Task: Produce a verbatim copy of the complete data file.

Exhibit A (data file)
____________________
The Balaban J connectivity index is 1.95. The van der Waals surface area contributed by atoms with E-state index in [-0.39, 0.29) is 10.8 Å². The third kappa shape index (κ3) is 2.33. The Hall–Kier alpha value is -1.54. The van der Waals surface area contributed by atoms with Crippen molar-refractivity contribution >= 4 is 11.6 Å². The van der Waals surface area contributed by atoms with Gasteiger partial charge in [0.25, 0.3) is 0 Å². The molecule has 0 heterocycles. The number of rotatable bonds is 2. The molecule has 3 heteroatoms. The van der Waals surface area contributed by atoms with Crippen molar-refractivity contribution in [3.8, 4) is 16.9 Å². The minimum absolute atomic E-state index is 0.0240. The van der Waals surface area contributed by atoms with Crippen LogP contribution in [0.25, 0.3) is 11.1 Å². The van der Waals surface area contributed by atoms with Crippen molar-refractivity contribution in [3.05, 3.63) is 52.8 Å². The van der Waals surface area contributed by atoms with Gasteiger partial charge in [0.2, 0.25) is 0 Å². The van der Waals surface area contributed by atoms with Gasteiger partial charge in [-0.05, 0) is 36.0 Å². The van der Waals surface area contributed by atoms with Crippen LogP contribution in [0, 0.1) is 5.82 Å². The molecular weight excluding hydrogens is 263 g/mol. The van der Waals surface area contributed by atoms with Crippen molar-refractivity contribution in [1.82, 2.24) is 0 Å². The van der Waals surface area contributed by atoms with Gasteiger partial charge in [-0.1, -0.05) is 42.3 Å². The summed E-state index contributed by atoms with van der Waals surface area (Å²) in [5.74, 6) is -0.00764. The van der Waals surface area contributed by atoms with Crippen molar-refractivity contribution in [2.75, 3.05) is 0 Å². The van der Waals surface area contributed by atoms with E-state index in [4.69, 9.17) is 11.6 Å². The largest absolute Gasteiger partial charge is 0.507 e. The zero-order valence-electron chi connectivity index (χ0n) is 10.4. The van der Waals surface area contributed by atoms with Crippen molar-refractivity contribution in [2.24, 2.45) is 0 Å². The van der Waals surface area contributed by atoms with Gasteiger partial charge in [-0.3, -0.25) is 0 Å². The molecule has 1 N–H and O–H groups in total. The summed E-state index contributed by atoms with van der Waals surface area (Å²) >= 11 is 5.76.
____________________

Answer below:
The Balaban J connectivity index is 1.95. The van der Waals surface area contributed by atoms with E-state index in [-0.39, 0.29) is 10.8 Å². The third kappa shape index (κ3) is 2.33. The Hall–Kier alpha value is -1.54. The van der Waals surface area contributed by atoms with Crippen molar-refractivity contribution >= 4 is 11.6 Å². The van der Waals surface area contributed by atoms with Gasteiger partial charge in [0.25, 0.3) is 0 Å². The molecule has 0 heterocycles. The number of rotatable bonds is 2. The molecule has 3 heteroatoms. The van der Waals surface area contributed by atoms with Crippen molar-refractivity contribution in [3.8, 4) is 16.9 Å². The minimum absolute atomic E-state index is 0.0240. The van der Waals surface area contributed by atoms with Crippen LogP contribution in [0.25, 0.3) is 11.1 Å². The van der Waals surface area contributed by atoms with Crippen molar-refractivity contribution in [3.05, 3.63) is 52.8 Å². The van der Waals surface area contributed by atoms with Gasteiger partial charge in [0.2, 0.25) is 0 Å². The van der Waals surface area contributed by atoms with Gasteiger partial charge in [-0.05, 0) is 36.0 Å². The van der Waals surface area contributed by atoms with Crippen LogP contribution in [0, 0.1) is 5.82 Å². The molecular weight excluding hydrogens is 263 g/mol. The van der Waals surface area contributed by atoms with Crippen molar-refractivity contribution in [1.82, 2.24) is 0 Å². The van der Waals surface area contributed by atoms with Gasteiger partial charge in [-0.1, -0.05) is 42.3 Å². The summed E-state index contributed by atoms with van der Waals surface area (Å²) in [5.74, 6) is -0.00764. The van der Waals surface area contributed by atoms with Crippen molar-refractivity contribution in [2.75, 3.05) is 0 Å². The van der Waals surface area contributed by atoms with E-state index in [4.69, 9.17) is 11.6 Å². The largest absolute Gasteiger partial charge is 0.507 e. The zero-order valence-electron chi connectivity index (χ0n) is 10.4. The van der Waals surface area contributed by atoms with Crippen molar-refractivity contribution in [2.24, 2.45) is 0 Å². The van der Waals surface area contributed by atoms with Gasteiger partial charge in [-0.3, -0.25) is 0 Å². The molecule has 1 N–H and O–H groups in total. The summed E-state index contributed by atoms with van der Waals surface area (Å²) >= 11 is 5.76.